Overall, as transformation leaders in London local authorities we feel hopeful. Whilst there are undeniable and very major concerns about increasing inequalities, increased demand for local public services coupled with a likely economic recession and further austerity which may hit the capital hardest, our mood remains positive.
In the main, our reflections of the last few months are ones of deep pride, and that local government has really stepped up. One of us reflected that ‘as transformation professionals, we often talk about collaboration working well when you put your user at the heart and bring in elements of disruption to help embed change’. This is one of the positives to come out of our COVID-19 experiences, because council responses have centred around people’s lives.
Collaboration and the pace at which it has accelerated is a strong theme in our learning, and one which we are all keen to maintain. Collaboration across council siloes and departments, collaboration with commissioned organisations, statutory partners and most importantly collaboration with residents through faith and voluntary and community sector organisations and new community-based mutual aid groups have all been critical to our COVID-19 responses. All of us agreed wholeheartedly that ‘whatever the ‘new normal’ (or normals) looks like, it needs to ensure the diverse voices, values and needs [of communities] are at the forefront’.
Whilst some London local authorities had strong relationships on which to move forward, for others the positive consequence of COVID-19 has been the need to let go of past difficulties and to move quickly into a new world with a real shift in power from the council to other agencies and the community. This shift has fundamentally been about recognising the different skills and assets that different agencies bring to the table. For many of us, this shift is something, as transformation leads, we have been trying to push forward for years.
Many of us reflect that having a shared purpose across all sectors in a local area and a singular focus on the pandemic response in our boroughs meant that governance and risk appetites have also shifted rapidly. Our approach, driven by need to make change happened quickly, enabled us to move away from bureaucracy that wasn’t adding value and to take risk-aware as opposed to risk-averse decisions. The immediate need for a practical response in local areas means that Local Authorities were able to set up new community support services in a matter of days, something which ordinarily might take years going through traditional council decision-making processes. As one of our Local Authority Leads commented, this has been a real positive consequence of COVID-19, moving from traditional 'service hierarchies and structures, which have sometimes inhibited working at pace...the way we have collaborated is making us reflect and revisit how we worked previously'.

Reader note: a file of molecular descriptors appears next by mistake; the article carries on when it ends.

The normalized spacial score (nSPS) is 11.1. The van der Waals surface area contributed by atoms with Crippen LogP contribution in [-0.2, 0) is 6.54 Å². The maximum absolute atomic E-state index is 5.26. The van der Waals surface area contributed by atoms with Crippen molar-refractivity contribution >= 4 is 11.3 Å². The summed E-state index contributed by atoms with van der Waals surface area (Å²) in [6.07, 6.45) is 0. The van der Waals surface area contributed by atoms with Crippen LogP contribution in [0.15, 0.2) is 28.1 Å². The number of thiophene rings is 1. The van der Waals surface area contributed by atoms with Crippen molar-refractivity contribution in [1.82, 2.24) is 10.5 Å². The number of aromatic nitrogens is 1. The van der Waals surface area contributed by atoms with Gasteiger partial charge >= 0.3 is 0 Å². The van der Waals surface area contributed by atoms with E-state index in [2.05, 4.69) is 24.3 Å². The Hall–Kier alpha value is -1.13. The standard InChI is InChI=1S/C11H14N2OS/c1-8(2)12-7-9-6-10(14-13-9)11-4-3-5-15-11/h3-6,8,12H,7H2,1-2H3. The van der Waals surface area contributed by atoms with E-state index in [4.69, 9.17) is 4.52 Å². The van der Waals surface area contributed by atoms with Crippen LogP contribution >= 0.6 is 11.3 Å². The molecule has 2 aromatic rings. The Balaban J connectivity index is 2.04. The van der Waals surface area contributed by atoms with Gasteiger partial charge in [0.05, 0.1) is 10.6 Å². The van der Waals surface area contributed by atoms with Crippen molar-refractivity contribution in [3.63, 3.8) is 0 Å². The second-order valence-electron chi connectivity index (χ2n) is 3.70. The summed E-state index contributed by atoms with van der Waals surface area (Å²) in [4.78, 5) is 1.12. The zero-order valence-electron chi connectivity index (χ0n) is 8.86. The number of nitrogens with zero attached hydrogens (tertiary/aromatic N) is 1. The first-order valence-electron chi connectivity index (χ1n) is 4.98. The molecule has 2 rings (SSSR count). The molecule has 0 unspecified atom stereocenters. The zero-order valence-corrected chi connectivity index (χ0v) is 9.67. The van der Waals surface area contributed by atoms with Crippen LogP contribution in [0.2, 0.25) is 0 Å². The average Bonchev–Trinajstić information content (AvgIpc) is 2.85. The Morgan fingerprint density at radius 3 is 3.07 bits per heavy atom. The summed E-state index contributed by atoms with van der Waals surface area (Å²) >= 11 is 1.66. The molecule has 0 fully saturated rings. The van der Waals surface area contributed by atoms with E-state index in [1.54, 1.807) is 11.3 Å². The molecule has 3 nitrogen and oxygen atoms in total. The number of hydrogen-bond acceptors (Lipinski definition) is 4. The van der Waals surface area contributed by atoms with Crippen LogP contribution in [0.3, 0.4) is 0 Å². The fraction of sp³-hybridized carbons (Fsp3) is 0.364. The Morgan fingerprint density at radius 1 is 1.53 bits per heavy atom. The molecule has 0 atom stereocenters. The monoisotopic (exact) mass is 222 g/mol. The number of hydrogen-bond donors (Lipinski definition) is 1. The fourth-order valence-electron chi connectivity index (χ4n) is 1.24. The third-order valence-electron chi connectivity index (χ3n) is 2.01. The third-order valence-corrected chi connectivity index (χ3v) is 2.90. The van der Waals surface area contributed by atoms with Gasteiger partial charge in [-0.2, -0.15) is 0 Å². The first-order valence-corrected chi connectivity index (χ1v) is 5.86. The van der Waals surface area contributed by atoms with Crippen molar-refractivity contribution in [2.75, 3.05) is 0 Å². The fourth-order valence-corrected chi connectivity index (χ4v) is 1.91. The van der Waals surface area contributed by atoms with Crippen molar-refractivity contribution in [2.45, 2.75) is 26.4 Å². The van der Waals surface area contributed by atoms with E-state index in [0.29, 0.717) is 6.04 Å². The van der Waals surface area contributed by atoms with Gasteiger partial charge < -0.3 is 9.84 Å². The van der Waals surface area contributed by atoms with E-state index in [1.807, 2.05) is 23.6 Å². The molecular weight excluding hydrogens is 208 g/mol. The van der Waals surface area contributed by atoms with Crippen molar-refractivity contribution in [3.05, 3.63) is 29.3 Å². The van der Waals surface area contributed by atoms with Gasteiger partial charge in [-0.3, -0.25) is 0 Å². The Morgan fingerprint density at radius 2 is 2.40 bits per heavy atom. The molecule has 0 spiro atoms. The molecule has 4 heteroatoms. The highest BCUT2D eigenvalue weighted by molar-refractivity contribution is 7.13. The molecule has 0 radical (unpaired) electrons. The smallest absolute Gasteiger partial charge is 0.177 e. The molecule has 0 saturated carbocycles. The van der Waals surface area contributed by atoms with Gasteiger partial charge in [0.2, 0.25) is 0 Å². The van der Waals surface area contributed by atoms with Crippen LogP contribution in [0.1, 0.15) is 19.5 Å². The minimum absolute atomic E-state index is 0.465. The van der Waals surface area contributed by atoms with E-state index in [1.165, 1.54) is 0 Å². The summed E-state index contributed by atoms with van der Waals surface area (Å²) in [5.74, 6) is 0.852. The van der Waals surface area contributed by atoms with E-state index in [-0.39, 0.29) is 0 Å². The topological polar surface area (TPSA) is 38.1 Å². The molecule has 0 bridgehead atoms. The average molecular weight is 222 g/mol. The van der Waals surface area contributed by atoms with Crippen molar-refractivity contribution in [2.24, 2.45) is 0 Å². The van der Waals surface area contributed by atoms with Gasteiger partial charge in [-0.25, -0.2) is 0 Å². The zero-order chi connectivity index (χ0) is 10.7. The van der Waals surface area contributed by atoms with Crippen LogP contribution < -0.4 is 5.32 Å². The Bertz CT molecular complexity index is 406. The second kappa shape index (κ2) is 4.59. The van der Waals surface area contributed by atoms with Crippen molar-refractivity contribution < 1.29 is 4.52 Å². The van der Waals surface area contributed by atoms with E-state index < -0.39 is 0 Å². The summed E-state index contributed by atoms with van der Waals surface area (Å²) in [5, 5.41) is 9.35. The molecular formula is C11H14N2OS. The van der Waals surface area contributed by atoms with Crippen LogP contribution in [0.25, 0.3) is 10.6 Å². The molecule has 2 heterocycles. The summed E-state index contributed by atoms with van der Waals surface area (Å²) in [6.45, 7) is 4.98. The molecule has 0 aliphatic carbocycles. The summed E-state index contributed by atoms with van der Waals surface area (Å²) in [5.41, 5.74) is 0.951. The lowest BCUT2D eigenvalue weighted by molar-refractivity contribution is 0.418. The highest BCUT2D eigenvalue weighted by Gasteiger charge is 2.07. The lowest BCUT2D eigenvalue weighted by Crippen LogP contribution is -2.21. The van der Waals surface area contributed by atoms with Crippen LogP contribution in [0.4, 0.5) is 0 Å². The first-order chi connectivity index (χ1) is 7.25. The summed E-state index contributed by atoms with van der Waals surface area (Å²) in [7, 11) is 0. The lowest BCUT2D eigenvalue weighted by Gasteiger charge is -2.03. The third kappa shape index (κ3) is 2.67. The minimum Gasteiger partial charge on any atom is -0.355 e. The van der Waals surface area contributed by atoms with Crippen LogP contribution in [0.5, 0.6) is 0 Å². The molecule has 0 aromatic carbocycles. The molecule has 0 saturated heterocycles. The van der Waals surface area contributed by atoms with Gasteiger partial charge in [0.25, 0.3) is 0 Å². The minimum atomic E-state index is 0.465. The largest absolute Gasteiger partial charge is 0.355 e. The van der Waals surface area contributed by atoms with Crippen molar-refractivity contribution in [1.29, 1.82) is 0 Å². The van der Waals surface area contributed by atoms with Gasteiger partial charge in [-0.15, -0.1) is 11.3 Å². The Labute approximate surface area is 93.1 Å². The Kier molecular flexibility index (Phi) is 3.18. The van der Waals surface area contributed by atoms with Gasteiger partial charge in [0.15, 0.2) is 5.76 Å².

At a practical level, many of the programmes we have been working on over several years to carefully transition council staff to more agile and remote ways of working have been accelerated. and there is a keen desire to maintain these new ways of working. As one of our Local Authority leads pointed out, the sustained period of working remotely during lockdown has 'driven straight through the heart' of thinking around presentism and need to be in an office to deliver. There is a keen desire to maintain these new ways of working especially taking into consideration factors such as the climate emergency and quality of life - put simply by one of our Local Authority leads, ‘why wouldn’t we continue this way of working?’
However, we also know how exhausting this has been for our workforce. Taking our staff with us on this journey of change will be critical to help them build the resilience needed to adapt to this ‘new normal’, delivering and supporting services from their front room! We know the future is uncertain, and we will need to anticipate and act quickly to address the emerging challenges. If the emergency response has taught us anything, it’s that everyone has skills and ideas to develop solutions quickly to problems as they emerge, whatever their job titles. If we can continue to create the spaces for collaboration and work with the energy of our frontline staff and communities, transformation can be something that everyone can feel they own.
This article sets out the learning of 18 London local authority transformation leads who came together in May to reflect on the impact of COVID-19 on their organisations. It has been co-authored by Rebecca Elgion and other members of the Pan-London Transformation Network. If you wish to join the network please email PLTN@southwark.gov.uk